Imagine the hour --- earlier that day, on an especially roundabout way home from work, she had seen it, past the window box flowers and street reflection, just inside the junk shop door. Stepping inside she smiles and happily approaches the owner. It’s a good sign, she thinks, that no one bought it “in the meantime”. Two other pieces catch her eye. A little piano bench and botanical print (“Gurka vit.”) aren’t quite so dear; she schleps them home on the bus that afternoon.

A week or two later, she returns for the rose-colored velvet love seat, pays a second or third installment, pulls it out through the shop door and continues down the several blocks to her old brick apartment building. She stops occasionally to catch her breath, sits down on the love seat right there on the sidewalk. The wood trim of the arms and the feet have a nice, just-polished, sheen. It’s in perfect condition. People passing her admire it. That velvet is such a lovely shade of dusty rose --- just like the sky over the west mesa late in the afternoon, when the smells from everyone’s kitchens begin to mingle and entice. And really, it was SUCH a bargain, though of course she had had to scrimp some, and save.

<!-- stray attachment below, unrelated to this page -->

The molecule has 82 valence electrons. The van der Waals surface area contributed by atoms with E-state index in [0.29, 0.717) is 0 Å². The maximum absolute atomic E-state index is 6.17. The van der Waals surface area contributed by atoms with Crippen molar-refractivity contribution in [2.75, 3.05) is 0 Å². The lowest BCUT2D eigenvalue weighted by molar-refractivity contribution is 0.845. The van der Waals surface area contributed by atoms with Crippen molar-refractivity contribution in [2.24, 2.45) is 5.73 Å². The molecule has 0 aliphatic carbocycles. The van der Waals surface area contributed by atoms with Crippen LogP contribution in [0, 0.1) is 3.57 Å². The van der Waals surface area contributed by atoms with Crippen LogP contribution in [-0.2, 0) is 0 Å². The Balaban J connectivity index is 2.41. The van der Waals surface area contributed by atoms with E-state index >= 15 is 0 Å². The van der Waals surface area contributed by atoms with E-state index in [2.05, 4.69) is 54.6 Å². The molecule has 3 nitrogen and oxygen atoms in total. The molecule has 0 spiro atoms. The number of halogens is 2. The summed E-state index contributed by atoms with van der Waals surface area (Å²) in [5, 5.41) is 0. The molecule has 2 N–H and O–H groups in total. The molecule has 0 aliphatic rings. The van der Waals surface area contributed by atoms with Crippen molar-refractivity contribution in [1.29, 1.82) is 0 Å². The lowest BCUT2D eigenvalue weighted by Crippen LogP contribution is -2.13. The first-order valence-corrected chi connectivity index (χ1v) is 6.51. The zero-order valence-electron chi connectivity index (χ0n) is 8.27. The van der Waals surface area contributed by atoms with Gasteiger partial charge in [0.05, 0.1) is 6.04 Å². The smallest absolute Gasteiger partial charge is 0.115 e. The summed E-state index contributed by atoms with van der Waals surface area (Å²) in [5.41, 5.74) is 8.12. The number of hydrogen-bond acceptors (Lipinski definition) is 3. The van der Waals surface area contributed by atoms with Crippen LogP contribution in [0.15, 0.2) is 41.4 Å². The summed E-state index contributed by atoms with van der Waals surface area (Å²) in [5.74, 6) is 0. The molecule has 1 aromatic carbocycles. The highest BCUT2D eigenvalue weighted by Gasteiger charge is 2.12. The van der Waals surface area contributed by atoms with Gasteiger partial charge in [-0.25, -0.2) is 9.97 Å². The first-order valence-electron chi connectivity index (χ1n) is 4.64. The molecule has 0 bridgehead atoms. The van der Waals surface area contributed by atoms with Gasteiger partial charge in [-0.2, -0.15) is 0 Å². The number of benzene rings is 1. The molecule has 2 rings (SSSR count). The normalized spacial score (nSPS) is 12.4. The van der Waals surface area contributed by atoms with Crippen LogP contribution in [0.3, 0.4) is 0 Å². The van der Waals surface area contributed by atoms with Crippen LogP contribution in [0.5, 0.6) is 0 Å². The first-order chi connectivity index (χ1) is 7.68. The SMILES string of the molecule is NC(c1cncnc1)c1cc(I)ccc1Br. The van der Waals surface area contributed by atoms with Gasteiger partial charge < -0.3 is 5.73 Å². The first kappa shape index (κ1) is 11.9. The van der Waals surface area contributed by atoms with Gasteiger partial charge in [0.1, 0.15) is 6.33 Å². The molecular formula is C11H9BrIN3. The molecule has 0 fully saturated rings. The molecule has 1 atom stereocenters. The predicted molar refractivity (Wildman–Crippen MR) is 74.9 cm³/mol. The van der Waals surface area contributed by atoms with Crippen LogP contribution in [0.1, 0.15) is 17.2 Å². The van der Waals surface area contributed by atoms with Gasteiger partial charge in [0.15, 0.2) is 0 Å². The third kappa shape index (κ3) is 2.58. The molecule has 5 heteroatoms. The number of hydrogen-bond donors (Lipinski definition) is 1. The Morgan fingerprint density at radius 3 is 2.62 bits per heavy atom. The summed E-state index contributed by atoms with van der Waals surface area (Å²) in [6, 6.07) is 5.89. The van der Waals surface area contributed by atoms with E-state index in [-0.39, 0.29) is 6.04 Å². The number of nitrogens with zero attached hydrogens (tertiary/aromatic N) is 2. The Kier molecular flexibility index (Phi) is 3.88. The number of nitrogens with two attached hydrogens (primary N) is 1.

At the foot of the steps in her building, the girl is momentarily distracted by the row of mailboxes. She can tell at a glance if there’s mail; she can see it through a slot. There’s something anyway; an eagerly awaited note from home, a plea, a prayer, a promise. She’ll come back downstairs for it later. On the 2nd floor, someone comes out to help her the rest of the way. His door closes on a room crowded with people, guitars, old women, music, glasses clinking and babies crying. Once the 3rd floor landing is attained, he heads back down and she pushes her vintage treasure into the apartment. A couple of panes in the bay window are open and there’s a light breeze off the lake. The apartment is nearly empty of household goods. Except for a borrowed radio, two enameled cereal bowls, a handful of silverware and small paring knife, a Baby Ben that keeps falling out a window onto the alley below, a few postcards (reproductions of Symbolist art) and a vintage photo postcard of a dancer, there’s really nothing.

The radio plays something new. At least, the girl thinks, I haven’t heard it before. Dancing in the Moonlight. Centered in the living room, the rose-colored velvet love seat looks perfect. The pretty botanical print of the fresh from a turn-of-the-century garden, Swedish cucumbers hangs to its left, and the little piano bench completes the tableau. She keeps walking back into the room to admire it as she runs a bath.

Good things, small packages: 20 1 x 1z